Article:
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Lake Jackson Restaurants Cope With Ongoing Water Crisis

Adding to pandemic complications, local restaurants are struggling as a boil water advisory enters its fifth day

an empty dining room with wooden tables and blue metal chairs, looking out over a body of water
Asiel’s Restaurant in Clute was forced to close for breakfast on Saturday, one of their busiest days of the week.
Asiel’s Restaurant/Facebook

Several months into the coronavirus pandemic, restaurants in Lake Jackson, Texas, have a new health challenge to deal with: a boil-water advisory that started last week and could last for several days.

Late on Friday night, September 25, Brazoria County officials issued a Do Not Use water advisory that covered nine Gulf Coast Texas cities, including Lake Jackson, Freeport, Angleton, and Rosenberg. The advisory came after the death of a 6-year-old boy, attributed to a rare infection of the organism Naegleria fowleri. N. fowleri, often referred to as the “brain-eating amoeba,” is a naturally occurring organism found in fresh, warm water. It typically enters the human body through the nose, where it then travels to the brain. Infections are rare — there were only 34 reported cases in the United States from 2008 to 2018 — but often deadly.

By Saturday morning, officials had narrowed down the problem to the city of Lake Jackson’s water supply. (Officials believe the boy may have been infected from a water hose at his home, or at a local park’s splash pad.) The Do Not Use advisory was downgraded to a boil advisory for Lake Jackson only. Residents have been lining up for free cases of bottled water at the local college. On Monday, three days after the crisis began, Texas Gov. Greg Abbott issued a disaster declaration.

For restaurants in the city, the water crisis is yet another challenge on top of the COVID-19 pandemic. Audra Robinson owns three restaurants in Brazoria County — Asiel’s, in the city of Clute; Poly Pop, in Lake Jackson; and Dirty South, in Angleton. On Friday night, all three restaurants were under the Do Not Use advisory. Before the advisory was downgraded, Robinson made the decision to keep the popular Asiel’s closed for Saturday breakfast and brunch.

“It was devastating,” she says. “We make as much money for Saturday breakfast as we do all day Monday. Plus, people are still afraid, so it was a slow weekend.”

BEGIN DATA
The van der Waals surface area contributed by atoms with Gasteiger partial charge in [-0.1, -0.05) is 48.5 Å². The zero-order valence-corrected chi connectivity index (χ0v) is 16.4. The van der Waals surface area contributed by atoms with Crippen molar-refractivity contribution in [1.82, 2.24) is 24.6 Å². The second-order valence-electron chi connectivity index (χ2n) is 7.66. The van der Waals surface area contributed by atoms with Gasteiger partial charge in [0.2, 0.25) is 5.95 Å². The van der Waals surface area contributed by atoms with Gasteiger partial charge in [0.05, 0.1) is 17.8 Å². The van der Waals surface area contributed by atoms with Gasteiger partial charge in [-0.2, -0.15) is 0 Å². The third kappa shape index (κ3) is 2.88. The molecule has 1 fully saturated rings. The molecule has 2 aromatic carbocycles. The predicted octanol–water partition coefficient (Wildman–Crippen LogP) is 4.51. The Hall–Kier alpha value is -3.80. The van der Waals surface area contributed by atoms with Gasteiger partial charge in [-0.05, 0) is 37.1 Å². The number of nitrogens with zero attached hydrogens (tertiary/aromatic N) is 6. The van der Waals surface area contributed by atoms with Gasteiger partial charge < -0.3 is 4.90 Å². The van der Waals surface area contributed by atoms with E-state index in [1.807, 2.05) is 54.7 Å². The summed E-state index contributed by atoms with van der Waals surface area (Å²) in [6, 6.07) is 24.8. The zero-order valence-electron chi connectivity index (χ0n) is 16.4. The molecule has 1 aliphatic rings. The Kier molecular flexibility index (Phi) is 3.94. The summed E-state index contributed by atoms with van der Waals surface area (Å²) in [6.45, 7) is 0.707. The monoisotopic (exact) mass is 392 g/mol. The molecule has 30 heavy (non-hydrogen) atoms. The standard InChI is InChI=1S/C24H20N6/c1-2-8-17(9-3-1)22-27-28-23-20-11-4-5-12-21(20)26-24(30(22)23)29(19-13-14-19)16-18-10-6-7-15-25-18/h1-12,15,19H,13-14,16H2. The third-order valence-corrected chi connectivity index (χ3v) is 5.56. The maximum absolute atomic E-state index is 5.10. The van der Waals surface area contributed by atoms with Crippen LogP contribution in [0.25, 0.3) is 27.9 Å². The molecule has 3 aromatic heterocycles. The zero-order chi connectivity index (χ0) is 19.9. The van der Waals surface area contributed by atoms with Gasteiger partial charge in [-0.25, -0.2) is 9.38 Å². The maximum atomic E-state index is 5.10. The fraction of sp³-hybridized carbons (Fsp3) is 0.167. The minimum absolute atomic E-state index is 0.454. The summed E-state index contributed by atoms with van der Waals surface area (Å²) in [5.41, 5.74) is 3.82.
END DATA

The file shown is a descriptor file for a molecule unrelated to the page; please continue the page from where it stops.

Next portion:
As of now, only Poly Pop, Robinson’s tiki bar in Downtown Lake Jackson, remains under the boil advisory. It reopened on Sunday. And Robinson is somewhat lucky — even though Poly Pop and Asiel’s are in different municipalities — and thus use different water sources — the restaurants are only about half a mile from each other. So Robinson’s staff have been toting gallons of fresh water to Poly Pop for use every day, as well as things like pre-brewed ice tea and other staples.

You’re safety is our #1 concern. Here’s what we’re doing: We’re having Asiel’s make our tea, and provide our kitchen...

Posted by Poly Pop on Monday, September 28, 2020

Still, as a cocktail bar, Poly Pop has unique needs. Staff there cannot use the soda machines right now, so Robinson is buying bottled sodas from her distributor. She’s also buying crushed ice for the cocktails from the local Sonic. All those extra costs are adding up, she says, and some of her neighboring restaurants aren’t able to handle the extra precautions.

“Chili’s is still closed,” she says. “The bigger you are, the less agile.”

For now, the boil advisory is still in effect. According to the Texas Commission on Environmental Quality, city officials are actively working on a plan to flush and disinfect the water system, and the advisory won’t be lifted until the water consistently tests negative for the amoeba. It’s unclear how long that could take, but Robinson says she’s heard that it could be as long as 60 days. And she’s annoyed at the government’s response. Pallets of water aren’t enough, she says. But by now, in the eighth month of the pandemic, her staff is used to rolling with the punches.

“My staff are always on social media, checking the news and the TCEQ accounts,” she says. “We’re generally more informed than the city. This is just like the virus — it’s such a fast-moving situation, with a lot of confusion and misinformation.

“It’s been the same process as the virus — freak out, shut down, reopen slowly.”

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